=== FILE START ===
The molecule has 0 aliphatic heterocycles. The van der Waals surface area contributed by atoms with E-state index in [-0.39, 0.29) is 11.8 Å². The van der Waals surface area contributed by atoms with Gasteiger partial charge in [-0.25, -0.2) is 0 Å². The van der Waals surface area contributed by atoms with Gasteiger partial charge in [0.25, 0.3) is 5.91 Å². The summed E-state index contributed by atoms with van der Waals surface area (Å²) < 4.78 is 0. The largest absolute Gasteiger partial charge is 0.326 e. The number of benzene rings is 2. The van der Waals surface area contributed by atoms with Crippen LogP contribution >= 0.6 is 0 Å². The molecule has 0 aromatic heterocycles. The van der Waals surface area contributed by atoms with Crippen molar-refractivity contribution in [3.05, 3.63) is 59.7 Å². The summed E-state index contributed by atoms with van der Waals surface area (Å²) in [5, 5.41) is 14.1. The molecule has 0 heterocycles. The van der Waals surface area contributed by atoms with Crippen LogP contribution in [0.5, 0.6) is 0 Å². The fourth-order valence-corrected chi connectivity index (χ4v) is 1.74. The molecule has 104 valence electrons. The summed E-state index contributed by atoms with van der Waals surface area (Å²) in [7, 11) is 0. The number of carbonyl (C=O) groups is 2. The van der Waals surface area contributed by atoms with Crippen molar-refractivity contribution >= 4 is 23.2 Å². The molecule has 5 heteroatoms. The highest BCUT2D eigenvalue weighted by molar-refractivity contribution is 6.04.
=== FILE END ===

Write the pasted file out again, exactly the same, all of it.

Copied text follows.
The molecule has 0 aliphatic heterocycles. The van der Waals surface area contributed by atoms with E-state index in [-0.39, 0.29) is 11.8 Å². The van der Waals surface area contributed by atoms with Gasteiger partial charge in [-0.25, -0.2) is 0 Å². The van der Waals surface area contributed by atoms with Gasteiger partial charge in [0.25, 0.3) is 5.91 Å². The summed E-state index contributed by atoms with van der Waals surface area (Å²) < 4.78 is 0. The largest absolute Gasteiger partial charge is 0.326 e. The number of benzene rings is 2. The van der Waals surface area contributed by atoms with Crippen LogP contribution >= 0.6 is 0 Å². The molecule has 0 aromatic heterocycles. The van der Waals surface area contributed by atoms with Crippen molar-refractivity contribution in [3.05, 3.63) is 59.7 Å². The summed E-state index contributed by atoms with van der Waals surface area (Å²) in [5, 5.41) is 14.1. The molecule has 0 heterocycles. The van der Waals surface area contributed by atoms with Crippen LogP contribution in [0.5, 0.6) is 0 Å². The fourth-order valence-corrected chi connectivity index (χ4v) is 1.74. The molecule has 104 valence electrons. The summed E-state index contributed by atoms with van der Waals surface area (Å²) in [7, 11) is 0. The number of carbonyl (C=O) groups is 2. The van der Waals surface area contributed by atoms with Crippen molar-refractivity contribution >= 4 is 23.2 Å². The molecule has 5 heteroatoms. The highest BCUT2D eigenvalue weighted by molar-refractivity contribution is 6.04.